Updated: At 2:50 p.m. we added links for Opera 10 beta 3 with Unite, and added a statement from Opera about the crash logging feature.

Opera 10 beta 3 was released Wednesday for Windows, Mac, and Linux users. With a strong European following, the preview version has been able to keep this popular alternative browser competitive by offering page rendering quality comparable to Google Chrome, while offering a robust list of features.

Opera 10 beta 3 offers more tab and toolbar control. (Credit: Screenshot by Seth Rosenblatt/CNET)

Opera is touting the stability and performance enhancements in the third beta, but in casual testing it appeared to have the slowest JavaScript engine when compared with Chrome and Firefox. Opera notched 3237.4ms in the SunSpider JavaScript test, while Firefox completed the test in 1142.4ms and Chrome was more than twice as fast as that, reaching 508.2ms.

However, JavaScript speed isn't everything, and Opera's built-in feature set offers much to users who like a strong out-of-the-box experience. There are far more options available now for tweaks tabs. Through the menu bar View and then Customize, you can move your visual tab bar to the sides of the browser as well as the top or bottom. You can also toggle showing only favicons or text, or force the tab bar to use multiple row, or just a single one. These options are available for all toolbars in Opera, making toolbar customization more streamlined than in other browser.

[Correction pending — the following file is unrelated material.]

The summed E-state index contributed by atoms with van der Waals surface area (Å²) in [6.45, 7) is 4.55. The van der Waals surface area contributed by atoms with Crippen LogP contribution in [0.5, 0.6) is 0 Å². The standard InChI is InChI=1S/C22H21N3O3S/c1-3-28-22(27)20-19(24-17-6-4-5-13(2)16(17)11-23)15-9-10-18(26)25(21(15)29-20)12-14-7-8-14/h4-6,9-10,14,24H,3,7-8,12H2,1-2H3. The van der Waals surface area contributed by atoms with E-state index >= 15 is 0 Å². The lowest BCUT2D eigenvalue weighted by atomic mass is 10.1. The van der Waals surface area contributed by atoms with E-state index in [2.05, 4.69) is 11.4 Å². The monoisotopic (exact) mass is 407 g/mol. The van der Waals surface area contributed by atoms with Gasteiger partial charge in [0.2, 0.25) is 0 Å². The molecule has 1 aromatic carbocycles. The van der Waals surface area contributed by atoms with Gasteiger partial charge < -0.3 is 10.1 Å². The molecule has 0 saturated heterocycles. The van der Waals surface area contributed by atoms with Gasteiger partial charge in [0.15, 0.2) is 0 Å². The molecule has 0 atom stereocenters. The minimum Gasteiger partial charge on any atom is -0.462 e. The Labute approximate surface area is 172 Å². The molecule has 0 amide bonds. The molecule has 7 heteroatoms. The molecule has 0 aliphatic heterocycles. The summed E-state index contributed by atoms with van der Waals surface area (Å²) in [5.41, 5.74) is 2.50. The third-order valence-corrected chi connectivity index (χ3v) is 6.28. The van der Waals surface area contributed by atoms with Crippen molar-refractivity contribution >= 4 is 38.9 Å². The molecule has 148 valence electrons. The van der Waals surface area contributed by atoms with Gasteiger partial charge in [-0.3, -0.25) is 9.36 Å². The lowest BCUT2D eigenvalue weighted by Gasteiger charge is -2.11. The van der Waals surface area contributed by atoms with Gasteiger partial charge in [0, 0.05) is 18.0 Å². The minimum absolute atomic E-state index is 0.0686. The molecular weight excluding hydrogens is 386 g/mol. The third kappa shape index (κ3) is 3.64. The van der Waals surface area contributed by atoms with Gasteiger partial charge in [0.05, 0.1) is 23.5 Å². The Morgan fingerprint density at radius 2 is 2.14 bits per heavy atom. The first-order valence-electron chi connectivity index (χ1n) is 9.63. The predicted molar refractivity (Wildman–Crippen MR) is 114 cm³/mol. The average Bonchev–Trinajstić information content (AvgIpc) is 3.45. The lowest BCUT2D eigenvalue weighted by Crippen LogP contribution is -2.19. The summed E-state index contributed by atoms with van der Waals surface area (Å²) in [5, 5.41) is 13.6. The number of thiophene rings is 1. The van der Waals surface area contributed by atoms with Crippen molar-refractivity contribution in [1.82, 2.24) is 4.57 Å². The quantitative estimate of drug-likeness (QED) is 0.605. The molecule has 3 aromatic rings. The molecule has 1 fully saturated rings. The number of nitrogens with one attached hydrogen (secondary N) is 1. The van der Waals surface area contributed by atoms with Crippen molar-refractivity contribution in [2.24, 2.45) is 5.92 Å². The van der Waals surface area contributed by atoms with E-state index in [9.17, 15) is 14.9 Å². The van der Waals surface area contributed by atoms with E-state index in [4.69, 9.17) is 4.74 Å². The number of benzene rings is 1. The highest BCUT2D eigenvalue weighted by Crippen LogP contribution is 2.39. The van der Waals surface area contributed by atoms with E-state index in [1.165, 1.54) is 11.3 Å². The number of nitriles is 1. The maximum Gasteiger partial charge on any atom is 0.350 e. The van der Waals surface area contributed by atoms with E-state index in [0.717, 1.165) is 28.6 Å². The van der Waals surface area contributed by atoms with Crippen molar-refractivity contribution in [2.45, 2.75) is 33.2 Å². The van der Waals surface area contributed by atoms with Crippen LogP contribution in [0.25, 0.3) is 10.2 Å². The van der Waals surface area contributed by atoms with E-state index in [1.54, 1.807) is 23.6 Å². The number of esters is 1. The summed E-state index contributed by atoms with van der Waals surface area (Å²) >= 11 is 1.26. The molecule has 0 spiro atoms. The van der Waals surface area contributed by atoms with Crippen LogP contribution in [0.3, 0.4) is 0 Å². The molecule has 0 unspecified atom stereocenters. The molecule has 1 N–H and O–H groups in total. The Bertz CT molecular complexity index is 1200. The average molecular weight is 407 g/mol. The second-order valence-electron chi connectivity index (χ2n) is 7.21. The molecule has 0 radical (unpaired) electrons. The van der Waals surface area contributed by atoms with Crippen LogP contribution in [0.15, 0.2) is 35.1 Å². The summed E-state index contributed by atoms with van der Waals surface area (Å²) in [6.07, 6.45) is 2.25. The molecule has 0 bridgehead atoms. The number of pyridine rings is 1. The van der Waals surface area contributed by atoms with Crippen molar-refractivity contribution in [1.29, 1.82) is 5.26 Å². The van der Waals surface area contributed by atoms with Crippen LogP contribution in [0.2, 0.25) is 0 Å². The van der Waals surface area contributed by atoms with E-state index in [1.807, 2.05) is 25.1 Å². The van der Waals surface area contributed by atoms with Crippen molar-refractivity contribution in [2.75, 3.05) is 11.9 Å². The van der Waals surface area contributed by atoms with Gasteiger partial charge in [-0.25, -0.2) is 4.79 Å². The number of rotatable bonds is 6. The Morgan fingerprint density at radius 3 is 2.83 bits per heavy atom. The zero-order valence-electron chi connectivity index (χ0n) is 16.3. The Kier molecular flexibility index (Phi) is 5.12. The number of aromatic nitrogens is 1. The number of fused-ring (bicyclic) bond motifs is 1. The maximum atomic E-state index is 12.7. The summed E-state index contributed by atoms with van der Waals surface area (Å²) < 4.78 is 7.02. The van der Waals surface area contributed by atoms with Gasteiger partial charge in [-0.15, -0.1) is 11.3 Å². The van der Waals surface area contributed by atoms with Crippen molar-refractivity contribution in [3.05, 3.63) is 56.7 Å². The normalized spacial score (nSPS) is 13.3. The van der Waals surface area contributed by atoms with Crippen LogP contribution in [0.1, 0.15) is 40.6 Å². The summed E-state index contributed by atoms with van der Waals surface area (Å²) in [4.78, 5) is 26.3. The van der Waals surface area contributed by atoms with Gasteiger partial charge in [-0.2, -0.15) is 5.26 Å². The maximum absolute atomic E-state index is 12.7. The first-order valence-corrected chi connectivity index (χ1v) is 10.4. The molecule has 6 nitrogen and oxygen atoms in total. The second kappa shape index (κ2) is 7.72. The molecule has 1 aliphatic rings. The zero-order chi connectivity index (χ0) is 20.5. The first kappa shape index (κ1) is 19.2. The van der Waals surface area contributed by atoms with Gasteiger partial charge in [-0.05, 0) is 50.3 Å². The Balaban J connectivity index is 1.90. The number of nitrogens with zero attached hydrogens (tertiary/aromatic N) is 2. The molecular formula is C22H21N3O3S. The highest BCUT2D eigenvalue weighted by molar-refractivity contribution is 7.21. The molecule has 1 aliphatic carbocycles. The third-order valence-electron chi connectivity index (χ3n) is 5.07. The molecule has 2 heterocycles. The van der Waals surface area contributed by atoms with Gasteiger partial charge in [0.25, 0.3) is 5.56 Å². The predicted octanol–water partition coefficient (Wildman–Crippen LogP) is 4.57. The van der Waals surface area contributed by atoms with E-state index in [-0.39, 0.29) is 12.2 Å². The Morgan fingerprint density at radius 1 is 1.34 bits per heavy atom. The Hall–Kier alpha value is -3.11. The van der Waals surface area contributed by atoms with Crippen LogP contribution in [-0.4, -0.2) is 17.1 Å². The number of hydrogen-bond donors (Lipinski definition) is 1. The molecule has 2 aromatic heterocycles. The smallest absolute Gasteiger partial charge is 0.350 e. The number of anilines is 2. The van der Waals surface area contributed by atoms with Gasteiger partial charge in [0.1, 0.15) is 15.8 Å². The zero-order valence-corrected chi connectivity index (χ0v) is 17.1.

Opera 10's crash recovery window. (Credit: Screenshot by Seth Rosenblatt/CNET)

There's now a crash logger that Opera says will make the browser "rock-solid," although what that meant was unclear at press time. Opera spokesman Thomas Ford has since clarified the statement, saying that, "It works like the logger that Windows has when a program stops responding. We can more easily identify and then remediate the root cause of crashes." It is not a sandboxing feature, so crashes that originate in one tab will still affect the entire browser.

Users on slower or dial-up connections should see performance improvements in Opera Turbo, too, although they didn't specify what those changes were or what kind of benchmarks users should expect. If you're seeing dramatically better numbers for Opera Turbo on a slow connection, let me know in the comments.

Notably, Opera Unite remains in alpha development and continues to be a separate entity from the main build of the Opera 10 beta. There's no word on how soon integration will occur, although it is apparently planned for before the public release of Opera 10. Opera 10 beta 3 with Unite can be downloaded for Windows, Mac, and Linux.